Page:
Sustaining Our Fishery Resources


Limit Your Bag vs. Bag Your Limit

  • Consider taking only what is needed for consumption in the near term rather than trying to catch the bag limit every trip.
  • Do you really need to take 10 bluefish home?
  • Better fresh fish for the table tonight than freezer burned fish tossed in the trash in 6 months!

Use Tackle That Minimizes Unintended Harm to Fish

  • Use larger hooks or baits to avoid capture of small fish.
  • Do not use Yo-Yo Rigs (natural bait rigs where the bait is weighted with embedded lead and other hardware and tackle is not attached directly to the line).
  • Tie all tackle to the main line to prevent loss. Lost bait rigs will inevitably be consumed by other fish, birds or marine mammals, oftentimes with deadly results.

Use Circle Hooks, Wide Gap Hooks, and Barbless Hooks

  • Use circle, wide gap and barbless hooks to greatly reduce the chance of lethal wounding for released fish.
  • Use these hooks for bait fishing and for inattentive/inexperienced anglers to reduce post release mortality levels.
  • Consider using single hooks in lieu of trebles or doubles – easier on the fish as well as the angler.
  • If fishing with artificials, flatten the hook barb with a pair of pliers or file down the barb.

Minimize Fight Time

  • Reduce the fight time. The longer the fish fights, the higher the stress level for the fish, which reduces the chances for recovery.
  • Studies have shown that a fish that is played long and hard can die from the metabolic changes that take place in its body.
  • Those that survive can take several days to return to their normal condition.
  • Increased fight time is usually associated with tackle that is too small for the job. By using appropriately sized tackle, fight times can be reduced.

Practice Proper Release Handling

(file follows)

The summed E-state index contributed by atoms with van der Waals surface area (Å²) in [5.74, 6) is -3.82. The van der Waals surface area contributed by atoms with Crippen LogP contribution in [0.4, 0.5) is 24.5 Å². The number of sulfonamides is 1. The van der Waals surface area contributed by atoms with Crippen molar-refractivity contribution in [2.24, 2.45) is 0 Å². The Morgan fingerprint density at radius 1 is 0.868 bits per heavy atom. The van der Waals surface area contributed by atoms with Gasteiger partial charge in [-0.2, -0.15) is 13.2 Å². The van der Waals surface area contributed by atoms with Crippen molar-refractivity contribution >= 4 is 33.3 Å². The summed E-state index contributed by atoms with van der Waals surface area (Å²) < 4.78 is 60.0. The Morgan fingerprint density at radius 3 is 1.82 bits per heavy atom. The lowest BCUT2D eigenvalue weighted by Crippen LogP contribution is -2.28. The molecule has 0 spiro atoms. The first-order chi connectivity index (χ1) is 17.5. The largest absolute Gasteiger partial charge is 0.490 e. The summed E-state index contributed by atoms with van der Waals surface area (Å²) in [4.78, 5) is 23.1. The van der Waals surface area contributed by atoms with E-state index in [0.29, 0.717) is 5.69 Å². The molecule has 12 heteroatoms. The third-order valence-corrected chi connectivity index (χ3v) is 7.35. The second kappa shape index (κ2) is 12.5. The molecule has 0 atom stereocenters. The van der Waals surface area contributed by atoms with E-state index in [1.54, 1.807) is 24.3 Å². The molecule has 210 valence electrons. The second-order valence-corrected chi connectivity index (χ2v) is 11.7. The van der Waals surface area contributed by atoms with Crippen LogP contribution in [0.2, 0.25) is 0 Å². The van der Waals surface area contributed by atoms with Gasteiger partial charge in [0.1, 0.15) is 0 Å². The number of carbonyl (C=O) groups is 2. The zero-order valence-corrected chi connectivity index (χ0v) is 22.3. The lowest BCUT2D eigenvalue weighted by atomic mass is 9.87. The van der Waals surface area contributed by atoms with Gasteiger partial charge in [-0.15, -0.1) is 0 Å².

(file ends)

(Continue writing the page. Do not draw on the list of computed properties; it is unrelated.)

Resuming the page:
Many unintended fish deaths and injuries can be prevented by following these simple handling rules for fish you intend to release:

  • Be attentive and set the hook immediately to prevent the fish from swallowing the hook (setting the hook is not necessary with circle hooks).
  • If the hook is swallowed, do not forcefully remove it. Cut the line off as close to the mouth as possible and then release the fish.
  • Leave the fish in the water while removing the hook. If you need to remove the fish from the water, wet your hands or use a wet rag in order to preserve the protective mucous layer on the outside of the fish.
  • Don’t use the gills or eyes as a handhold. On larger fish, remember to support under the belly.
  • Return the fish to the water head first. Revive a fatigued fish by supporting it in a swimming position in the water and gently move it back and forth until it can swim off.
  • Use knotless landing nets. They’re less damaging to the fish and tangle hooks less. Only use gaffs on fish you intend to keep.

No Wanton Waste

  • Carefully release all fish that are unwanted, or prohibited by regulation. Even so called “nuisance species” play a valuable role in the marine ecosystem.
  • Don’t throw them into the dunes, break their backs, etc. It’s wasteful and gives the sport a bad name!
  • For trophy size fish consider a picture for the wall or a release mount vs. killing a large fish for a skin mount. Bottom line: if you kill it, eat it!

Properly Dispose of Trash and Unwanted Tackle

Marine debris such as synthetic fishing lines, plastic bait bags or containers, and six pack holders can all have undesirable effects on marine life. Fish, birds, marine mammals and sea turtles can swallow and die from ingesting these inedible materials or can become entangled in this debris, leading to wounding, starvation or immediate death. Properly dispose of all trash onshore. Remember—it ends up somewhere!

Don’t Damage the Habitat

  • Fish Need Habitat! Damage to fish habitat causes damage to fish populations.
  • Physical disturbances (for example propeller dredging of mudflats, anchoring in eelgrass meadows, wading into active spawning beds) can cause short or long term damage to fish resources and/or their critical habitats.
  • Think before you act – can my activity damage my favorite species habitat or the habitat of the other species upon which it depends? A little care goes a long way in sensitive habitats.
  • Remember – you’re just one of many people using that habitat time and time again.